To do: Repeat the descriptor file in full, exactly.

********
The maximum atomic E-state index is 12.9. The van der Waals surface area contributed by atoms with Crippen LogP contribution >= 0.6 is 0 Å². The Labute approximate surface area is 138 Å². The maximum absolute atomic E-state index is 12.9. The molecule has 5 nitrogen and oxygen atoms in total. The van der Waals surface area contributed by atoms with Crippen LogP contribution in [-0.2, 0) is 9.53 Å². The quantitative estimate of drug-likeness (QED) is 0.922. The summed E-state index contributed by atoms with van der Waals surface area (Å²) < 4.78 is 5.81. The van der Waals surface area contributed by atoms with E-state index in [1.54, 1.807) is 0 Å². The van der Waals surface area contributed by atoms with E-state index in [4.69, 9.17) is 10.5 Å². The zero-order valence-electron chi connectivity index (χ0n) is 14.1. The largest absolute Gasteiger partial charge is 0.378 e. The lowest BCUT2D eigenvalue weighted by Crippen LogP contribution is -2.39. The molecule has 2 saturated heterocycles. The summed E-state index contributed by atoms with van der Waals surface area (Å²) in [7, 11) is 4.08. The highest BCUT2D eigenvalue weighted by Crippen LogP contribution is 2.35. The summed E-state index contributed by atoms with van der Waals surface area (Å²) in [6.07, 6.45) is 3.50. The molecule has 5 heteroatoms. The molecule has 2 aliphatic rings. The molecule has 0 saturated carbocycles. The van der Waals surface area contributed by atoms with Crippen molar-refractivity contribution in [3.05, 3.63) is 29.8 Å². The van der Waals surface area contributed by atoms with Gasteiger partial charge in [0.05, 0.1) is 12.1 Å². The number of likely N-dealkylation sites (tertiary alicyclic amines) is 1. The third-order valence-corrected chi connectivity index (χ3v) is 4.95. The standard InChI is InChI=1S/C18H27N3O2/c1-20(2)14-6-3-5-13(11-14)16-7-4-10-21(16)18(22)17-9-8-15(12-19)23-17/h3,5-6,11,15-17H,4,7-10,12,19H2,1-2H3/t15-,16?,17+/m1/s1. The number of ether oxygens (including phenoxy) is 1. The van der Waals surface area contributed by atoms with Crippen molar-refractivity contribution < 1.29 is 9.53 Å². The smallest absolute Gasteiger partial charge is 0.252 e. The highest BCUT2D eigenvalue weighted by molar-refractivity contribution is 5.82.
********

The maximum atomic E-state index is 12.9. The van der Waals surface area contributed by atoms with Crippen LogP contribution >= 0.6 is 0 Å². The Labute approximate surface area is 138 Å². The maximum absolute atomic E-state index is 12.9. The molecule has 5 nitrogen and oxygen atoms in total. The van der Waals surface area contributed by atoms with Crippen LogP contribution in [-0.2, 0) is 9.53 Å². The quantitative estimate of drug-likeness (QED) is 0.922. The summed E-state index contributed by atoms with van der Waals surface area (Å²) < 4.78 is 5.81. The van der Waals surface area contributed by atoms with E-state index in [1.54, 1.807) is 0 Å². The van der Waals surface area contributed by atoms with E-state index in [4.69, 9.17) is 10.5 Å². The zero-order valence-electron chi connectivity index (χ0n) is 14.1. The largest absolute Gasteiger partial charge is 0.378 e. The lowest BCUT2D eigenvalue weighted by Crippen LogP contribution is -2.39. The molecule has 2 saturated heterocycles. The summed E-state index contributed by atoms with van der Waals surface area (Å²) in [7, 11) is 4.08. The highest BCUT2D eigenvalue weighted by Crippen LogP contribution is 2.35. The summed E-state index contributed by atoms with van der Waals surface area (Å²) in [6.07, 6.45) is 3.50. The molecule has 5 heteroatoms. The molecule has 2 aliphatic rings. The molecule has 0 saturated carbocycles. The van der Waals surface area contributed by atoms with Crippen molar-refractivity contribution in [3.05, 3.63) is 29.8 Å². The van der Waals surface area contributed by atoms with Gasteiger partial charge in [0.05, 0.1) is 12.1 Å². The number of likely N-dealkylation sites (tertiary alicyclic amines) is 1. The third-order valence-corrected chi connectivity index (χ3v) is 4.95. The standard InChI is InChI=1S/C18H27N3O2/c1-20(2)14-6-3-5-13(11-14)16-7-4-10-21(16)18(22)17-9-8-15(12-19)23-17/h3,5-6,11,15-17H,4,7-10,12,19H2,1-2H3/t15-,16?,17+/m1/s1. The number of ether oxygens (including phenoxy) is 1. The van der Waals surface area contributed by atoms with Crippen molar-refractivity contribution < 1.29 is 9.53 Å². The smallest absolute Gasteiger partial charge is 0.252 e. The highest BCUT2D eigenvalue weighted by molar-refractivity contribution is 5.82.